Comparative analysis of outer membrane proteins. (i) Oregon isolates.

Electrophoretic analysis of outer membrane proteins obtained from the strains isolated during the Oregon Health Sciences University outbreak and cultured under iron limitation showed that these strains can be classified into four groups based on their protein profiles. Group 1 includes the isolates 9235, 8143, 8114, 7133, 8399, and 9124 (Fig. (Fig.1A,1A, lanes 2, 4, 5, 7, 9, and 12, respectively), with similar patterns that differ mainly in the presence or absence of relatively large-molecular-size proteins. Group 2 consists of strains 8971, 7138, and 9397 (Fig. (Fig.1A,1A, lanes 3, 8, and 13, respectively). The most apparent difference between these two groups is the distinct presence of ca. 30- and 37-kDa proteins in the group 1 and group 2 strains, respectively. The strains 9606 and 7931 (Fig. (Fig.1A,1A, lanes 10 and 11, respectively), which are the members of group 3, display protein profiles that are remarkably different from those of group 1 and 2. The strain 8637 (Fig. (Fig.1A,1A, lane 6), which is considered the only representative of group 4, displays a pattern that is closer to a combination of the patterns of group 1 and 2 based on the presence of proteins with mobilities corresponding to 30 and 37 kDa. However, this strain displays differences that are apparent when its protein pattern is compared with those shown by members of the first two groups.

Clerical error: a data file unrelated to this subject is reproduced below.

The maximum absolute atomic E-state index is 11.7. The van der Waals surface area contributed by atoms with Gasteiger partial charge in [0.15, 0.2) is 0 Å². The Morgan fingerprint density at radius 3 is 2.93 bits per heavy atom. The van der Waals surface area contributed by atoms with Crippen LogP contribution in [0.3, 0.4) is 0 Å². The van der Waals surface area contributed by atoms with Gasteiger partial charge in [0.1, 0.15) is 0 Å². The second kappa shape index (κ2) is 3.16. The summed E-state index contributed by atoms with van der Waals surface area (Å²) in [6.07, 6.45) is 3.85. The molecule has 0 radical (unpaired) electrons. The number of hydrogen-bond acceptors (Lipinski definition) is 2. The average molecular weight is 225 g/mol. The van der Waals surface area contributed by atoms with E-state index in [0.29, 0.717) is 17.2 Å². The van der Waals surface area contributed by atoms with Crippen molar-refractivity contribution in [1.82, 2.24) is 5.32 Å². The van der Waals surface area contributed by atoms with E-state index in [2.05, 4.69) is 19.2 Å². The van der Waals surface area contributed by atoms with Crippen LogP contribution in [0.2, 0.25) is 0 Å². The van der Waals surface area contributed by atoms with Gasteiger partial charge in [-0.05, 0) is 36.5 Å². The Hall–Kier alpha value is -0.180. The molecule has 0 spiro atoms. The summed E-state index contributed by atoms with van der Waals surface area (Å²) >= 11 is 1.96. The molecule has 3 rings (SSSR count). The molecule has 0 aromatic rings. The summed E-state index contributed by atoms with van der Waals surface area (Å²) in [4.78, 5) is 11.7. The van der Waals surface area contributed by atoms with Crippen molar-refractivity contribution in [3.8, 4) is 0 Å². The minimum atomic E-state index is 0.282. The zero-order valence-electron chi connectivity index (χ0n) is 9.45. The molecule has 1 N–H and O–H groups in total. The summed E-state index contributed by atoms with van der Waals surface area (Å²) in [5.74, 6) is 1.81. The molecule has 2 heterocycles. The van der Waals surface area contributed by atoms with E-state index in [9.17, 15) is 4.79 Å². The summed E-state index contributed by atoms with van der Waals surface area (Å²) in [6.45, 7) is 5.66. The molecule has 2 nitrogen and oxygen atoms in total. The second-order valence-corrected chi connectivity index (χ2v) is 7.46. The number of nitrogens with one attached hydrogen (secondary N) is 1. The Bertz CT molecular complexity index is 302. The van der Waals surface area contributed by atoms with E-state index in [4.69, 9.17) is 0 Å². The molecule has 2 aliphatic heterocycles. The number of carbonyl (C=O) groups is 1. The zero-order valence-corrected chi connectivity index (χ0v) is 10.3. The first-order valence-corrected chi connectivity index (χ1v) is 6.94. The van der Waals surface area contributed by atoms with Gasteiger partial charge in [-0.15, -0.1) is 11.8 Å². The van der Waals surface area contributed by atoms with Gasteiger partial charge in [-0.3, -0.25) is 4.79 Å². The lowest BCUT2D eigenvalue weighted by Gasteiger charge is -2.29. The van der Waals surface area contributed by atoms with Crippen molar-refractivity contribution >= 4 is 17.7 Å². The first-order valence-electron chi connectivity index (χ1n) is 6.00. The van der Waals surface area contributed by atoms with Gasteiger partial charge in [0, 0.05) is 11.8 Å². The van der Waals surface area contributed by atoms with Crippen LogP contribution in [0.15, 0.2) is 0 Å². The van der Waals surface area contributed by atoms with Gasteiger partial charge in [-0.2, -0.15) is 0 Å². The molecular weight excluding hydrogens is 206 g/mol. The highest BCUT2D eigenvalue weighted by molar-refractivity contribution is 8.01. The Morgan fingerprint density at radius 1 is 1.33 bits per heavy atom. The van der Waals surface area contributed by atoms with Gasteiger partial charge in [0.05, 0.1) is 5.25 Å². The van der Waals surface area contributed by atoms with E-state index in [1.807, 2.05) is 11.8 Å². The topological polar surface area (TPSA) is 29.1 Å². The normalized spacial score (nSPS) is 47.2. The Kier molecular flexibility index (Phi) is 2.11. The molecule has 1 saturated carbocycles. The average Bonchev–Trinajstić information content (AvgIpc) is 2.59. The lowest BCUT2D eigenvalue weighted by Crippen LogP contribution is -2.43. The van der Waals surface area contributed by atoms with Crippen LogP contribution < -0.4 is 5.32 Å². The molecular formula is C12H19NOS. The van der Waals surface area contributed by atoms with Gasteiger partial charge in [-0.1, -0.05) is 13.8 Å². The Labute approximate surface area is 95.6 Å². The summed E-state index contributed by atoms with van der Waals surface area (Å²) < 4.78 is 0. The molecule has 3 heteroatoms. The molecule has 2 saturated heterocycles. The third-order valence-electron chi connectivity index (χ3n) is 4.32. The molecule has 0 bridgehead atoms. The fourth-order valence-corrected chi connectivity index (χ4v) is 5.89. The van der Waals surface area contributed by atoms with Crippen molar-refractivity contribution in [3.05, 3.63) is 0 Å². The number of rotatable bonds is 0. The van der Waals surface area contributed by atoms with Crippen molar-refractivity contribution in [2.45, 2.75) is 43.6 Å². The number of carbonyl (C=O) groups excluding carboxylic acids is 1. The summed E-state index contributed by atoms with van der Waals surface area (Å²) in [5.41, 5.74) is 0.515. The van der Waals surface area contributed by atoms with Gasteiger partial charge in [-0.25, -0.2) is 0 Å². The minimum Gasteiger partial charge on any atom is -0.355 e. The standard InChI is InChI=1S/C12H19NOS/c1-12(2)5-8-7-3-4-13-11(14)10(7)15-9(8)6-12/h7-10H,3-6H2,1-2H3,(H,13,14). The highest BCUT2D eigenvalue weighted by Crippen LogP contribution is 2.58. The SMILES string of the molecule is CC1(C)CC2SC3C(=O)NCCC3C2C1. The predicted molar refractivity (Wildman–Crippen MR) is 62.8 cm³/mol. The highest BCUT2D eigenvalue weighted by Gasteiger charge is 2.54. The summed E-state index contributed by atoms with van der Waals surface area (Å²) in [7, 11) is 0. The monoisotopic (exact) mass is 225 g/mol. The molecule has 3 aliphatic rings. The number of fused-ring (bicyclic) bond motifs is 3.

FIG. 1.
SDS-PAGE analysis of outer membrane proteins produced by A. baumannii clinical isolates. (A) Oregon strains. Lanes: 2, 9235; 3, 8971; 4, 8143; 5, 8114; 6, 8637; 7, 7133; 8, 7138; 9, 8399; 10, 9606; 11, 7931; 12, 9124; and 13, 9397. (B) European strains. ...

Immunoblot analysis of the same samples with anti-OM73 serum showed that with the exception of strain 8637 (Fig. (Fig.2A,2A, lane 6) all the Oregon isolates express the 73-kDa outer membrane protein initially identified in the strain 8399 (Fig. (Fig.2A,2A, lanes 2 to 5 and 7 to 13). The fact that the strain 8637 does not produce this protein is consistent with its distinct protein profile (Fig. (Fig.1A,1A, lane 6), and when combined, the protein profile and immunoblot data provide a strong basis for the hypothesis that this strain is indeed different from all the other Oregon isolates. None of these strains tested positive when their outer membrane proteins were probed with the anti-FatA-like serum (data not shown).

FIG. 2.
Detection of protein expression by Western blot analysis. (A) Detection of OM73 in the Oregon strains. Lanes: 1, 19606; 2, 9235; 3, 8971; 4, 8143; 5, 8114; 6; 8637; 7, 7133; 8, 7138; 9, 9606; 10, 7931; 11, 9124; 12, 9397; and 13, 8399. (B) Detection of ...

(ii) European isolates.